Maternal Vitamin E and Childhood Asthma: What's the Link?

Kids who needed asthma drugs were more likely to have mothers with lower levels of vitamin E
Kids who needed asthma drugs were more likely to have mothers with lower levels of vitamin E

(HealthDay News) — Children born to mothers with low levels of vitamin E might be more likely to develop asthma, according to research presented at the annual meeting of the American Academy of Allergy, Asthma & Immunology, held from March 3 to 6 in Atlanta.

Cosby Stone, M.D., from the Vanderbilt University Medical Center in Nashville, Tenn., and colleagues tracked the health of 652 children and their mothers for the children's first two years of life. The researchers used post-pregnancy maternal samples to test mothers for two isoforms of vitamin E: α-tocopherol and γ-tocopherol. Mothers were asked specifically about whether their children had trouble breathing or used asthma medications.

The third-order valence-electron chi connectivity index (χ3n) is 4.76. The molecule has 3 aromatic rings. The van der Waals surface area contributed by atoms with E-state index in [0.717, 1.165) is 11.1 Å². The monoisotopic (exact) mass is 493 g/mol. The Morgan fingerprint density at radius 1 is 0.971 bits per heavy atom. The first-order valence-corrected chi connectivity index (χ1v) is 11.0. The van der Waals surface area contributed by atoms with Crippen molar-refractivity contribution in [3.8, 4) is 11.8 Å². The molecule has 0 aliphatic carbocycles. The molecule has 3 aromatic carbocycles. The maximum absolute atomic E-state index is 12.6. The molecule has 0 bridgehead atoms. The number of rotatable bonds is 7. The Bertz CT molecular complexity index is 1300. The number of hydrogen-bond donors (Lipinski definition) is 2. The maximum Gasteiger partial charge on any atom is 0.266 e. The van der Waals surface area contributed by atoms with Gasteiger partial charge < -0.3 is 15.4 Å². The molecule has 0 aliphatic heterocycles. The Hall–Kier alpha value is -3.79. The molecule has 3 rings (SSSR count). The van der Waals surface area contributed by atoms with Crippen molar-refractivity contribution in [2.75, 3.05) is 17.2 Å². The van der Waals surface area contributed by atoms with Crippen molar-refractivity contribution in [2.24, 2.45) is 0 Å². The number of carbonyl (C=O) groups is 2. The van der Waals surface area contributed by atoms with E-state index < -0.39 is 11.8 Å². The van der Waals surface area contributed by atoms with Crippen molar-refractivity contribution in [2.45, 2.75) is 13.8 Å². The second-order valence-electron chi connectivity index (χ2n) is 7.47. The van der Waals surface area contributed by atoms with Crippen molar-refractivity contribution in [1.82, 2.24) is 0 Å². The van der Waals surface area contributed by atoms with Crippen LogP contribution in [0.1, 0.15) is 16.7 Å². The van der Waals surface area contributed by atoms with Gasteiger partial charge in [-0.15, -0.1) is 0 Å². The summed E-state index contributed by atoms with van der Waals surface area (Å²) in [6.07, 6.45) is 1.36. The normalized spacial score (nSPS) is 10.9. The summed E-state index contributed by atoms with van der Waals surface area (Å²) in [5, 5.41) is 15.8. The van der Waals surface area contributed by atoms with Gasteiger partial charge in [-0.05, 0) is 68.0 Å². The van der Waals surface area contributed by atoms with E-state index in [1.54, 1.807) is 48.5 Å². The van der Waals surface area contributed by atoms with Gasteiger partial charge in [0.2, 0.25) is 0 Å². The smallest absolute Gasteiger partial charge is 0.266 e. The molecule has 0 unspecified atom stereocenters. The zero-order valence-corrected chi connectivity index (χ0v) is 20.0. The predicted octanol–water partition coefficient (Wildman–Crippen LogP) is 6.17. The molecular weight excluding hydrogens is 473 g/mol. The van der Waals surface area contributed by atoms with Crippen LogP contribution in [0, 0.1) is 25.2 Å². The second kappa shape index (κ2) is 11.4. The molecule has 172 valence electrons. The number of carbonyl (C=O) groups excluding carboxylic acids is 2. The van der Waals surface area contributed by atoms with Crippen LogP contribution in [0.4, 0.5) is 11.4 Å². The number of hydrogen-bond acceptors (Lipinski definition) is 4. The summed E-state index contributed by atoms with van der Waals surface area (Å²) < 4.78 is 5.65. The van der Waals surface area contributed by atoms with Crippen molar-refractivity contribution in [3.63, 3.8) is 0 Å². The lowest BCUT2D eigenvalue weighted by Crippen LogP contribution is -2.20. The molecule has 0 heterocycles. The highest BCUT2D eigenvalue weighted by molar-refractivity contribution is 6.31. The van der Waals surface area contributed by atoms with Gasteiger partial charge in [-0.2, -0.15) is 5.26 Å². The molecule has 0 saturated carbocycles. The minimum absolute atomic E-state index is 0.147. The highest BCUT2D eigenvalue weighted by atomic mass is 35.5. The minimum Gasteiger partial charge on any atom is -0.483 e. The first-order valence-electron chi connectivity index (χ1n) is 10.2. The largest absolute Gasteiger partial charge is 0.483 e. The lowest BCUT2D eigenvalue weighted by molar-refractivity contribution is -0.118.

The researchers found that children who wheezed or needed asthma medications were more likely to have mothers who had lower levels of vitamin E just after birth. Specifically, they had lower levels of α-tocopherol.

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"The major sources of vitamin E are oils. Sunflower and safflower oil are highest in the vitamin E isoform α-tocopherol, while corn, soy, and canola oil are higher in the vitamin E isoform γ-tocopherol," Stone said in a news release from the American Academy of Allergy, Asthma & Immunology.

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